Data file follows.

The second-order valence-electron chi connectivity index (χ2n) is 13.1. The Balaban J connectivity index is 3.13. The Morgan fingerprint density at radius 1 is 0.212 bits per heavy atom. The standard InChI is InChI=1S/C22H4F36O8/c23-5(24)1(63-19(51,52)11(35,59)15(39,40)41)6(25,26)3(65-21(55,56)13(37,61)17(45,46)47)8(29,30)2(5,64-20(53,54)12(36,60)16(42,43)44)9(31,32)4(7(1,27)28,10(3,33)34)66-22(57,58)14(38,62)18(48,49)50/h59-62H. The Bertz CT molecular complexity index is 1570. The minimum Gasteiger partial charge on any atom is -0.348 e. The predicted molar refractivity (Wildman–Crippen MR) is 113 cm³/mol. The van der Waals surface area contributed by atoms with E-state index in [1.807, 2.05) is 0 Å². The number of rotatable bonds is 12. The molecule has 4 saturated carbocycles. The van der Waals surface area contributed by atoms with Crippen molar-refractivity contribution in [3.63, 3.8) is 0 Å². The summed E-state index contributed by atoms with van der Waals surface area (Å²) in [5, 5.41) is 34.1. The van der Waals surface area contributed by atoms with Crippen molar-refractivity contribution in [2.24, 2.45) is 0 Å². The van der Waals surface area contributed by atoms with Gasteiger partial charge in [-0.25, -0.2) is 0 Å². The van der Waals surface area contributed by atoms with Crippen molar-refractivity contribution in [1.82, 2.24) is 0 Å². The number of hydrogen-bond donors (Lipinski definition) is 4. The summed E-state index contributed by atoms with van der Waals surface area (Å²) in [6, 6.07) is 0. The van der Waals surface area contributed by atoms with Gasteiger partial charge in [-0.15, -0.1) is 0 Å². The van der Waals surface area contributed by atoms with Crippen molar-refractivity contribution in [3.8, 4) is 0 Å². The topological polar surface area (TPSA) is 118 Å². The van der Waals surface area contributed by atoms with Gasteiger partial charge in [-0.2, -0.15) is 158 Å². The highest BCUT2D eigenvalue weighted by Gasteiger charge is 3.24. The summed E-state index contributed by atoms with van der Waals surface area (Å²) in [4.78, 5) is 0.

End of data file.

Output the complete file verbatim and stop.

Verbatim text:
The second-order valence-electron chi connectivity index (χ2n) is 13.1. The Balaban J connectivity index is 3.13. The Morgan fingerprint density at radius 1 is 0.212 bits per heavy atom. The standard InChI is InChI=1S/C22H4F36O8/c23-5(24)1(63-19(51,52)11(35,59)15(39,40)41)6(25,26)3(65-21(55,56)13(37,61)17(45,46)47)8(29,30)2(5,64-20(53,54)12(36,60)16(42,43)44)9(31,32)4(7(1,27)28,10(3,33)34)66-22(57,58)14(38,62)18(48,49)50/h59-62H. The Bertz CT molecular complexity index is 1570. The minimum Gasteiger partial charge on any atom is -0.348 e. The predicted molar refractivity (Wildman–Crippen MR) is 113 cm³/mol. The van der Waals surface area contributed by atoms with E-state index in [1.807, 2.05) is 0 Å². The number of rotatable bonds is 12. The molecule has 4 saturated carbocycles. The van der Waals surface area contributed by atoms with Crippen molar-refractivity contribution in [3.63, 3.8) is 0 Å². The summed E-state index contributed by atoms with van der Waals surface area (Å²) in [5, 5.41) is 34.1. The van der Waals surface area contributed by atoms with Crippen molar-refractivity contribution in [2.24, 2.45) is 0 Å². The van der Waals surface area contributed by atoms with Gasteiger partial charge in [-0.25, -0.2) is 0 Å². The van der Waals surface area contributed by atoms with Crippen molar-refractivity contribution in [1.82, 2.24) is 0 Å². The number of hydrogen-bond donors (Lipinski definition) is 4. The summed E-state index contributed by atoms with van der Waals surface area (Å²) in [6, 6.07) is 0. The van der Waals surface area contributed by atoms with Gasteiger partial charge in [-0.15, -0.1) is 0 Å². The van der Waals surface area contributed by atoms with Crippen molar-refractivity contribution in [3.8, 4) is 0 Å². The topological polar surface area (TPSA) is 118 Å². The van der Waals surface area contributed by atoms with Gasteiger partial charge in [-0.2, -0.15) is 158 Å². The highest BCUT2D eigenvalue weighted by Gasteiger charge is 3.24. The summed E-state index contributed by atoms with van der Waals surface area (Å²) in [4.78, 5) is 0.